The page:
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post #1 of 23 (permalink) Old 04-20-2014, 06:50 PM Thread Starter
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Any advice appreciated. Long post-Sorry

Shadow was found at around 15 days old unconscious and dying in a filthy old garage. It took me almost an hour to get her to a vet, she never moved but I could feel her tiny heart fluttering beneath my hand. The vet said she'd never make it and offered to 'deal with the body'. I got her through the night, and the next day. She was covered in bugs and filthy, but a quick bath fixed that. A steady diet of formula, chicken breasts and puppy food soon began to show results.

A week later she started vomiting live worms, the vet thought she was too weak for a commercial dewormer, so I found an herbal one that seemed to at least knock them back. She started gaining weight again.
At six weeks he advised against vaccinating as she was still pretty thin and had a bacterial skin infection that was being treated.

Eight weeks vacs and she spent 2 days stumbling and bumping into things. Twelve week vacs and huge behavior shift, snarling and lunging at things not there. Vet maintained no issues. Sixteen weeks, last shots and over my protests and behind my back they gave rabies as well.

My puppy that was housetrained at 5 weeks and learned sit in minutes, stopped learning and became shy, snappy and uncoordinated.

Fast forward 3 years. Shadow has learned fetch, and almost come, runs weave poles when she's upset and has created a den under the foundation of the house. She knows speak, spin, out and leave it, but refuses down.
She has an under-developed heart, and lungs, impaired vision, suffers from food allergies, cannot take any kind of stress or pressure. She swings wildly between savagely fear aggressive and totally shut down. So far training has been pressure free, marker words and praise, no discipline at all other then losing attention. She does not bluff and she's quick, so muzzled off the property. Crazy high ball and prey drive, huge food motivation. The only dog I have ever seen run backwards, she is so sensitive a frown or clenched hand sends her into a fit.

Curious about other thoughts and opinions, suggestions on management and training welcome and wanted. Please do not suggest euthanasia, it isn't happening. I will add that in the house and her own yard she is sweet, goofy and pretty well mannered.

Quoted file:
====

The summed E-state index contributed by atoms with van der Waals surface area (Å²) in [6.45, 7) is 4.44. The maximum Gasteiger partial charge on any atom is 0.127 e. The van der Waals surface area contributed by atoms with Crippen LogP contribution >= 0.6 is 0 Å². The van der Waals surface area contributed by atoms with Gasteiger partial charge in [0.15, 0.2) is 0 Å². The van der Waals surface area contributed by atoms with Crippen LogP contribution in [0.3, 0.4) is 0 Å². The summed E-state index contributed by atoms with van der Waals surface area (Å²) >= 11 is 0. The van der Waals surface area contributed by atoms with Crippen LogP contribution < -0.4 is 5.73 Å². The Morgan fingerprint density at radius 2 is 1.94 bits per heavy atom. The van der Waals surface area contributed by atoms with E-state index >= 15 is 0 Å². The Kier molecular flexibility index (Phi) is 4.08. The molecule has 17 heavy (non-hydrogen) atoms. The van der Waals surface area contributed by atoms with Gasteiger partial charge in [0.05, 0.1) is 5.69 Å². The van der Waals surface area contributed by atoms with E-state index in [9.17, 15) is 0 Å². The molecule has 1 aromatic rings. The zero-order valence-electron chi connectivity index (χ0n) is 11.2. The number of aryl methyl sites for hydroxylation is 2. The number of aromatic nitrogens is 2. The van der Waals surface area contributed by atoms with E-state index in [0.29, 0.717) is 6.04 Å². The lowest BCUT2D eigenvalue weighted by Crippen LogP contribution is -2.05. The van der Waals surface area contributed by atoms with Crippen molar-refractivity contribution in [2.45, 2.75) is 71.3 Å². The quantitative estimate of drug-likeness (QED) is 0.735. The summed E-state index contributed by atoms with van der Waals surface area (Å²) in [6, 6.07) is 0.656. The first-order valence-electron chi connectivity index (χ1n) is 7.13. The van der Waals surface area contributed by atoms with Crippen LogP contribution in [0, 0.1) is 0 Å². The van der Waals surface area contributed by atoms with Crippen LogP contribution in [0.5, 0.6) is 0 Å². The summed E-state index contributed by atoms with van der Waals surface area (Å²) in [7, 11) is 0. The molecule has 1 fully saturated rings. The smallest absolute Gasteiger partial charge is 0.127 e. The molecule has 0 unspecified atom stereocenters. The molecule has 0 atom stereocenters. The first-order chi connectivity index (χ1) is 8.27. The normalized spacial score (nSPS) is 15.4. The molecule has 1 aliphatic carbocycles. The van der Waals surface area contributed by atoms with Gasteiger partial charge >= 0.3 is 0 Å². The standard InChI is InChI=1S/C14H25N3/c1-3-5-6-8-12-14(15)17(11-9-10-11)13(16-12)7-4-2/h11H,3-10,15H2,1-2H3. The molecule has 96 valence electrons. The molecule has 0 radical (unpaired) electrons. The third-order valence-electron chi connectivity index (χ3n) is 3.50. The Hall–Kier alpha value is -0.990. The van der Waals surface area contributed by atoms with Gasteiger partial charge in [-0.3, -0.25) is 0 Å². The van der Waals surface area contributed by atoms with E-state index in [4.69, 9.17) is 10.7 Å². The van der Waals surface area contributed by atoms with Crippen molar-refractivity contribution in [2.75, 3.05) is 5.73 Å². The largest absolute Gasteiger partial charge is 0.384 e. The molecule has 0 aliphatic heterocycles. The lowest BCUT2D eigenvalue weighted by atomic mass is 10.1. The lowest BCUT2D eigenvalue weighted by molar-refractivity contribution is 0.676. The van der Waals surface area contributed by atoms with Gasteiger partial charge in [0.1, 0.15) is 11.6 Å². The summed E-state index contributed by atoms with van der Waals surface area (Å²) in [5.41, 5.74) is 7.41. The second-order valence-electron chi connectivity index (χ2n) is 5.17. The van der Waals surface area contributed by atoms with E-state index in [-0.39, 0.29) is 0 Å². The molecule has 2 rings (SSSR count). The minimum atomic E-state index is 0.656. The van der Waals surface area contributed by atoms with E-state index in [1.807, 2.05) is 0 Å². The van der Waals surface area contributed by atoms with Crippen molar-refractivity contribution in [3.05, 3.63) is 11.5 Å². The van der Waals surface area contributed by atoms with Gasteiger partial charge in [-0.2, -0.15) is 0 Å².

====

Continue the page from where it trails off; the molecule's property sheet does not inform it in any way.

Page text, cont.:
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post #2 of 23 (permalink) Old 04-20-2014, 07:47 PM
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sounds like you know her and deal with her better than people on the internet could ever tell you.

Would love to see a video of her running backwards...

Just keep on keeping on and continue to monitor her surroundings for the safety of her and of others.


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post #3 of 23 (permalink) Old 04-20-2014, 07:53 PM
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I agree with Anne...One thing I would add is, have you ever considered the vac's causing vaccinosis?? Honestly, I wouldn't vaccinate this dog ever again..

She sounds like she is in the best home possible and you are doing all you can for her

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post #4 of 23 (permalink) Old 04-20-2014, 08:01 PM
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Personally I wouldn't suggest euthanasia. This dog has beat so many odds that I would be proud to meet her AND lots of respect to you for doing everything you can for her. If what you are doing is working, then keep doing it. Use reward and praise. Use food or a toy. I would be careful with the shots to, especially since she really didn't have a normal development, but oh what a fighter...both of you

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post #5 of 23 (permalink) Old 04-20-2014, 08:02 PM
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Do you have a second dog? How is she with other dogs?

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post #6 of 23 (permalink) Old 04-20-2014, 08:15 PM
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Hats off to you for being this incredible person. How many would do all that you did. That dog is so bound to you forever.
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post #7 of 23 (permalink) Old 04-20-2014, 08:19 PM Thread Starter
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Thank you all. I have to say I was expecting a much different response. A scared, bitey Shepherd is not a popular thing.
I would like to be able to take her out and have her enjoy herself, which is why I'm asking. But I have been advised that for her it may always be a life of management, not so much training. Every positive trainer I could find refused to work with her, some nicely some not so nicely. The working dog set is just to forceful for her.
She's only 62 lbs, so it's not like I can't just pick her up and move her.